When it comes to leadership and influence, we rarely talk about trust. When we do, it’s usually in terms of honesty and integrity. Questions like: “Can I trust you to honor your word?” or “Can you be trusted with finances?” usually come to mind. Those questions are important, but the truth is, trust is a far deeper issue, and when it comes to your team, employees, congregation, or followers, trust may be the single most important connection you can build. Especially when it comes to leading the next generation, to achieve connection, here’s four principles every leader and influencer should know:
Leaders: I’ll bet you have someone in mind right now: If he would JUST change his working habits, he could double his productivity. If she would JUST make better decisions, her life would change. If he would value his team more, they would help him break company records. If she would take the time learn the new software, her life would be so much easier. The list goes on and on, and I see it on a regular basis. So the question becomes, Why? Why are they
My friend DeVon Franklin was the Senior Vice President of Columbia Tristar Pictures in Hollywood, and then launched his own movie production company. If you haven’t read his book “Produced by Faith” then I highly recommend it. I recently asked him his opinion of the single most important skill it takes to reach the top in the entertainment and media industry. His answer?
In many ways, the most important advantage a person has in the workplace are relationships. In the past, “networking” was about taking advantage – what other people can do for me. But today, networking is about helping other people because it’s the right thing to do. Whether you believe in God, Karma, or random chance, the truth is, when you help others achieve their dreams, they can help you achieve yours. But when it comes to the mentors and allies you have at work, here some important principles to remember:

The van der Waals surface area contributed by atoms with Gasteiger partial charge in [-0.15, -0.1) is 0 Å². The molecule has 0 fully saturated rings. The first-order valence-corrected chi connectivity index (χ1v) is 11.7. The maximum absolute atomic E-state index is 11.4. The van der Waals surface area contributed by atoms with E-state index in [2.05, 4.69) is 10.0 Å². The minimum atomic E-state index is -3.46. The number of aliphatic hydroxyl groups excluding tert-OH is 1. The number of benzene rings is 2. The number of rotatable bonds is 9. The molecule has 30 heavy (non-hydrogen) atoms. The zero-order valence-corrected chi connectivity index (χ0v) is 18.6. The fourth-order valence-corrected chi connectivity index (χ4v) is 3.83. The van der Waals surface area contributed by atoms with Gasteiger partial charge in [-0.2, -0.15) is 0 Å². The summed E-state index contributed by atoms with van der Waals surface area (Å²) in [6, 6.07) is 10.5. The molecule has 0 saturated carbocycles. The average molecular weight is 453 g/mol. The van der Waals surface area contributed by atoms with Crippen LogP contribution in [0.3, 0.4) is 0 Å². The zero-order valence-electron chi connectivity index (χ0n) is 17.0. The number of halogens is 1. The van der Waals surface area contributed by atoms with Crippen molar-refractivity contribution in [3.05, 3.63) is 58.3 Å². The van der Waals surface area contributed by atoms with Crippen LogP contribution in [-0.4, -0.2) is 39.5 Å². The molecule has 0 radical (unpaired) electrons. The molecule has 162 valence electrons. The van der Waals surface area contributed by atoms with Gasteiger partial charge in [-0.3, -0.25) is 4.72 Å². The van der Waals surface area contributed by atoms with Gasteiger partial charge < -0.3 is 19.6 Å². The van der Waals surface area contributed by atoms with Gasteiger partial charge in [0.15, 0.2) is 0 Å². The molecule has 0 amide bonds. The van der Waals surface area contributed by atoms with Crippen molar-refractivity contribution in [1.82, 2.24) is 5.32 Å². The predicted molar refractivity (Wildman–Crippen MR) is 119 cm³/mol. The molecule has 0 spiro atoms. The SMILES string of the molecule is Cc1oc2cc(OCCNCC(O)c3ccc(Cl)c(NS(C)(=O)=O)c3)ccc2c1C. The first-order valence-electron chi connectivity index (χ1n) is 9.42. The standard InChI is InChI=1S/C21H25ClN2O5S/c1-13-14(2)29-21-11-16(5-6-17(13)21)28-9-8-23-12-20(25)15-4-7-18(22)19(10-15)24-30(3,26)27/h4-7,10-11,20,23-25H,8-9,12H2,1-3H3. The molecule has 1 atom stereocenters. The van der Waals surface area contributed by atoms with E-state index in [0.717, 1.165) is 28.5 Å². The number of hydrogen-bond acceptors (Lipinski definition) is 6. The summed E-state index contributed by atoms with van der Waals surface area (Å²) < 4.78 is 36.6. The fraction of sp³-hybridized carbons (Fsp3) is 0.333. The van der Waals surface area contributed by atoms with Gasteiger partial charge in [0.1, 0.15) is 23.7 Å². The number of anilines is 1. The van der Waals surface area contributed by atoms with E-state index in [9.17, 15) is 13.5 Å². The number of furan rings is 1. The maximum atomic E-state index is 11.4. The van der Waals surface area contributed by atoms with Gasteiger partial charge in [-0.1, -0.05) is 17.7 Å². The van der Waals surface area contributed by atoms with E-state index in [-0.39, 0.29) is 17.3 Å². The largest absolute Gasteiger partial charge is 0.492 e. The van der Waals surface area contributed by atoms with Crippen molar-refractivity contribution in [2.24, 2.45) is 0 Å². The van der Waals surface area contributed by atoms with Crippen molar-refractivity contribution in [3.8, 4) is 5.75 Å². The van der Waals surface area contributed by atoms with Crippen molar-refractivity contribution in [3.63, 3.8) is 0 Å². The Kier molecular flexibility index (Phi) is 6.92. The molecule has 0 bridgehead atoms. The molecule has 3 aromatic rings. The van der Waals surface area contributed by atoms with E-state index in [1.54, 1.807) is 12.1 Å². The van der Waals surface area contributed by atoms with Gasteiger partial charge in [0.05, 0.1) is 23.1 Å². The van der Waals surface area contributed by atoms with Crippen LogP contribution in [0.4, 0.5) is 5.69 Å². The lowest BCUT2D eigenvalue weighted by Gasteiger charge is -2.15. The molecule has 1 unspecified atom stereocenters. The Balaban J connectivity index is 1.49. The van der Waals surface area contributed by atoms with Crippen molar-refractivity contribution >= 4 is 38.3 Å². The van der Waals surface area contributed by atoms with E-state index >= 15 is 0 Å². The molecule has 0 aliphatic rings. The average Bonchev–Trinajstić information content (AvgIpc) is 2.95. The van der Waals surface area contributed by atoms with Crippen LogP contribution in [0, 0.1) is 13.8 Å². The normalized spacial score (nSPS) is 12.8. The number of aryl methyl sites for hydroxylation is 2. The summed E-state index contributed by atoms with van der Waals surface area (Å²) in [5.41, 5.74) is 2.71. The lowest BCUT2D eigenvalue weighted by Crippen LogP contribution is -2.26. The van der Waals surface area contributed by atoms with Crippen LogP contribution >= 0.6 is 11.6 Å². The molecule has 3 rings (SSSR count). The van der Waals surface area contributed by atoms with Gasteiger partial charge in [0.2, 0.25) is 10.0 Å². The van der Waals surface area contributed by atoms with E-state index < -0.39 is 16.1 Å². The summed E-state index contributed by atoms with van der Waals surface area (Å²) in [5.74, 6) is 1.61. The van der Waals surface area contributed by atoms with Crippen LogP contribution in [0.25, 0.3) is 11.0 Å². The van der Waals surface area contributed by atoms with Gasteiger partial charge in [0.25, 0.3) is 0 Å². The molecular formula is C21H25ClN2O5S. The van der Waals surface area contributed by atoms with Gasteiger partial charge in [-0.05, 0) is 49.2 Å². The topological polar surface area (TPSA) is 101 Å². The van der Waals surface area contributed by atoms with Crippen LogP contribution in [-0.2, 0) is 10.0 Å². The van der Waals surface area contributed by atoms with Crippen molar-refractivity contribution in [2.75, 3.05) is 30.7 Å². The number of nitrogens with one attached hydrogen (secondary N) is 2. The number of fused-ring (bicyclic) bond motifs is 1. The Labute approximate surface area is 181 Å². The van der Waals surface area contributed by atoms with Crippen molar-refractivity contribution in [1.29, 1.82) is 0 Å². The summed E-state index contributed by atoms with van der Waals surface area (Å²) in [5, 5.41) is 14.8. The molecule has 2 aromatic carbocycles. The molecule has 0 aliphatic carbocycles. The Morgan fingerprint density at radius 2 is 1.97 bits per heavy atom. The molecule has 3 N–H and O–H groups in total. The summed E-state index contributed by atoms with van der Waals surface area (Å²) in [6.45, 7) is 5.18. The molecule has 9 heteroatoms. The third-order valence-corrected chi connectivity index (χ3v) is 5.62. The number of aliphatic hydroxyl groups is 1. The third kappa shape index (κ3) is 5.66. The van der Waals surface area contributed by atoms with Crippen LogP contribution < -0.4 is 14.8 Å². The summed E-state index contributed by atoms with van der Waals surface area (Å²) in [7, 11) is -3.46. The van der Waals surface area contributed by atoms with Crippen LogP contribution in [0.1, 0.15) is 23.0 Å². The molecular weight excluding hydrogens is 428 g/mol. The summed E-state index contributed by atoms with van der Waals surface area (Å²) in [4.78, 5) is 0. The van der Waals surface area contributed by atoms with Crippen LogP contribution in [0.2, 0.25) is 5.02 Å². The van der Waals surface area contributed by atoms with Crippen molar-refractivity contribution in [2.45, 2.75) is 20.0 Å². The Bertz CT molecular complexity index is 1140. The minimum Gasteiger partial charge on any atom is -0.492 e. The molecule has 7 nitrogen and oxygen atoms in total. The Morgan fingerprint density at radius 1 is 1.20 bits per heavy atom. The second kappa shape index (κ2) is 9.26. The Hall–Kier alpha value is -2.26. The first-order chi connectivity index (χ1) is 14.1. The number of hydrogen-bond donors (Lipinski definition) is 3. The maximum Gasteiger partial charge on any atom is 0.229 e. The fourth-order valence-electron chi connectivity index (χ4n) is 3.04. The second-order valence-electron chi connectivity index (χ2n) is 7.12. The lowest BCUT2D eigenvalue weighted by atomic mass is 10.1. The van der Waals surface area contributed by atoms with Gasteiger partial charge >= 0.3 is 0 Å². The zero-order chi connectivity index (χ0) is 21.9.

I once consulted with an organization who’s founder was absolutely obsessed with removing conflict and strife from his team. He understood how it could undermine even the best organizations so he had zero tolerance for internal criticism, back-stabbing, or other expressions of conflict among employees. Since that time, I started
A business is in a nosedive with product sales. A nonprofit’s donor income has dropped by half. A church’s members continue to decline. All around I’m seeing organizations struggling and dreaming about the past. When that happens, what do you do? Most panic. But if you had a choice, which scenario below would you pick (or ARE you picking now?):
Years ago in Communist Russia, a visitor happened upon a group of workers with a sledgehammer clearing a field. It was tough work, hauling huge rocks, shoveling, and moving stones by hand. But the visitor noticed they were all singing as they worked. He asked one of the workers – “How can you sing while hauling rocks?” Without hesitation the worker replied: “Oh, we’re not
How difficult is it to lead creative people? Put it this way – it’s the #1 question I’m asked at conferences and leadership events. My friend Daryl Allen, a producer at Leading the Way Ministries in Atlanta, sent me this quote that puts it all in perspective. It’s from Ed Catmull, President of Pixar Animation Studios and Walt Disney Animation, and author of the book “Creativity, Inc.”. Ed’s quote really explains the delicate balance of leading versus micromanaging: